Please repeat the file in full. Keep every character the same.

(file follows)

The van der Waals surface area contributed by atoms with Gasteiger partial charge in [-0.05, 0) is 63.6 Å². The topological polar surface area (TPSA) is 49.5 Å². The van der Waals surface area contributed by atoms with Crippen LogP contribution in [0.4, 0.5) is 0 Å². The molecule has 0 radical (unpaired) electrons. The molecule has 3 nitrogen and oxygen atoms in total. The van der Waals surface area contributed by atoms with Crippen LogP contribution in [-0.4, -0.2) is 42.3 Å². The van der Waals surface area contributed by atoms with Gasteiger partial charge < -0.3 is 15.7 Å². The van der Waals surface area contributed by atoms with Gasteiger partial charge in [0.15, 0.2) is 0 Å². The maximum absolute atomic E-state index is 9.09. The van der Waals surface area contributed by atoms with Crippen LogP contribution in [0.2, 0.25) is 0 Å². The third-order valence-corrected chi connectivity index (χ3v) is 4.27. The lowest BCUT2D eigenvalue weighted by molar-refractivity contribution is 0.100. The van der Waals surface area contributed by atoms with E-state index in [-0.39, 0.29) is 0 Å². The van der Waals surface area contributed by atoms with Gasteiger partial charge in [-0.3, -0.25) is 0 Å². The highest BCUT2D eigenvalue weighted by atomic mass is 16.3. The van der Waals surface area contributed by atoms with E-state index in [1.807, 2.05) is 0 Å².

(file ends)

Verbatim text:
The van der Waals surface area contributed by atoms with Gasteiger partial charge in [-0.05, 0) is 63.6 Å². The topological polar surface area (TPSA) is 49.5 Å². The van der Waals surface area contributed by atoms with Crippen LogP contribution in [0.4, 0.5) is 0 Å². The molecule has 0 radical (unpaired) electrons. The molecule has 3 nitrogen and oxygen atoms in total. The van der Waals surface area contributed by atoms with Crippen LogP contribution in [-0.4, -0.2) is 42.3 Å². The van der Waals surface area contributed by atoms with Gasteiger partial charge < -0.3 is 15.7 Å². The van der Waals surface area contributed by atoms with Gasteiger partial charge in [0.15, 0.2) is 0 Å². The maximum absolute atomic E-state index is 9.09. The van der Waals surface area contributed by atoms with Crippen LogP contribution in [0.2, 0.25) is 0 Å². The third-order valence-corrected chi connectivity index (χ3v) is 4.27. The lowest BCUT2D eigenvalue weighted by molar-refractivity contribution is 0.100. The van der Waals surface area contributed by atoms with E-state index in [-0.39, 0.29) is 0 Å². The van der Waals surface area contributed by atoms with Gasteiger partial charge in [-0.3, -0.25) is 0 Å². The highest BCUT2D eigenvalue weighted by atomic mass is 16.3. The van der Waals surface area contributed by atoms with E-state index in [1.807, 2.05) is 0 Å².